Last Sunday afternoon, I and about 30 other Angelenos accepted an invitation to gather at the Brentwood home of Joan and Rabbi Leonard Beerman to meet with Nafez and Laila Nazzal, two Palestinian professors who were visiting Los Angeles.
Of course, we knew what to expect. Beerman, rabbi emeritus at Leo Baeck Temple in Bel Air, has been active in the Middle East peace movement for at least three decades. The grimmer the events, the more determined he seems to become. His is not a stance that is in favor in Jewish Los Angeles today; nor are there many gatherings and discussions between Palestinians and Jews, or even Muslims and Jews, taking place here these days.
At the Beerman home were what I would characterize as a standard, upscale West Coast mix: a couple of people from Hollywood; several political activists; two rabbis, both self-identified as peace activists; couples who were affiliated with Jewish organizations such as the American Jewish Committee; and a number of people with friends in the Mideast. The median age was well-above 50.
The conflict and violence in the Mideast were far outside everyone's life ... except for one fact: They had friends, relatives or friends whose relatives were living in Israel. So they -- we -- came out of friendship and affection for Beerman, and in order to listen, somewhat critically, and in judgment, to a couple of Palestinian intellectuals.
Nafez Nazzal had met Beerman 25 years ago at a conference in Israel. The Palestinian had been in his mid-30s, proud and angry, and had challenged Teddy Kollek, the mayor of Jerusalem, after Kollek had proclaimed that Arabs and Jews lived in peace and equality in Jerusalem. Nazzal had jumped up and declared loudly that while it was true they were better off economically, Arabs in Jerusalem did not live in freedom, nor were they treated equally. "We do not wish to live in a palace under Israeli rule," he had declaimed, and with that, stormed out of the conference, the Arab delegates behind him.
Ten years later, he and his wife, Laila, and their children turned up in Los Angeles as part of a group of Jewish and Arab professors planning to spend a month living together. During that period he and his family became friends with the Beermans. As Beerman recounts, the Nazzal children refused to believe the rabbi was Jewish. He had opened his home to them, and he did not carry a gun. How could he be a Jew?
Nazzal had been a guest of the Beermans a year ago, and many of the same people had come to meet him then and hear the story from "the Palestinian side." I had not been present at that gathering, but was told his reception had been frosty. He had been critical of Israel, but had seemed to harbor few doubts about the actions of Yasser Arafat or the PLO; at least he had not shared them with the group of Californians. The exchange had not been a success.
But something had occurred during the past year. Perhaps despair. Nazzal, who lives in Ramallah and teaches in the Jerusalem Center of Brigham Young University, has been trying in vain to establish a peace center in Jerusalem where Israelis and Palestinians -- particularly young people and children -- could come together and talk. However, there had been no moving forward, he explained, largely because the Palestinians were unwilling to participate; certainly, unwilling to help financially.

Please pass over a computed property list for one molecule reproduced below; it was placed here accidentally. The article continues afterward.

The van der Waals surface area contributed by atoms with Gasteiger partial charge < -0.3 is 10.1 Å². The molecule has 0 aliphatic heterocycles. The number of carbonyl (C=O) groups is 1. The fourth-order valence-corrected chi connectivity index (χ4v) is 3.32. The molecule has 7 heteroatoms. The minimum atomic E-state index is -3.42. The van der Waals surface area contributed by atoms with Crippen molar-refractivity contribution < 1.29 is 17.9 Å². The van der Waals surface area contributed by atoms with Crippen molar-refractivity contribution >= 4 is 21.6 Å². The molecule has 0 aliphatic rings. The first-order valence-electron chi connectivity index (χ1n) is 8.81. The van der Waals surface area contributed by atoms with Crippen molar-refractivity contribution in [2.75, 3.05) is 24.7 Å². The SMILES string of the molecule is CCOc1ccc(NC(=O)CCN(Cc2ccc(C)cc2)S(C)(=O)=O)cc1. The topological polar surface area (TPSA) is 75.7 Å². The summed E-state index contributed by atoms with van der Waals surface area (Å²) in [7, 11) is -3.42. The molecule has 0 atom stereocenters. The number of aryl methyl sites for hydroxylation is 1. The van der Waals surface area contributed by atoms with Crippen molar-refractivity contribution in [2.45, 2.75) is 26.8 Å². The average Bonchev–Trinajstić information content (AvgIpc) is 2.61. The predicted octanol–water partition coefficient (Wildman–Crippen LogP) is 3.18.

It was, he realized, a reflection of the hatred that had seized both sides, but, especially, Palestinians today. There was scarcely a family that had not been touched economically or physically, or by death. There was a pause in his account. And the children, of course, he said, are consumed by hatred. He hesitated for a moment. They expect to die; they are looking to die. And then, standing in the middle of this Brentwood living room, with its wonderful art on the walls, its French doors open to an intimate garden in the back, he began to weep.
No one moved or said a word.
Eventually, he went on. He was critical of Israel: in Jerusalem there were no equal services; children were suffering from malnutrition; a high percentage of pregnant women had been diagnosed as anemic; and curfews, in effect, shut Palestinians into home prisons.
But he was also quick to articulate the failures of Palestinians and the PLO. He saw no hope, no future for his people until Ariel Sharon or Arafat stepped from the scene, and only fear and desperation for Israelis. He counts many Jewish Israelis among his friends, and told a story that echoed the one Beerman had told me. In Israel, his friend's children had refused to believe that he and his wife were Arabs. They can't be, the children told their parents. They're college professors, and they don't carry bombs, so they can't be Arabs.
A small group went off to dinner with the Nazzals. How can we help set up his dream, a house of peace and hope in Jerusalem? was the question that animated them. The next day, the telephone calls began.
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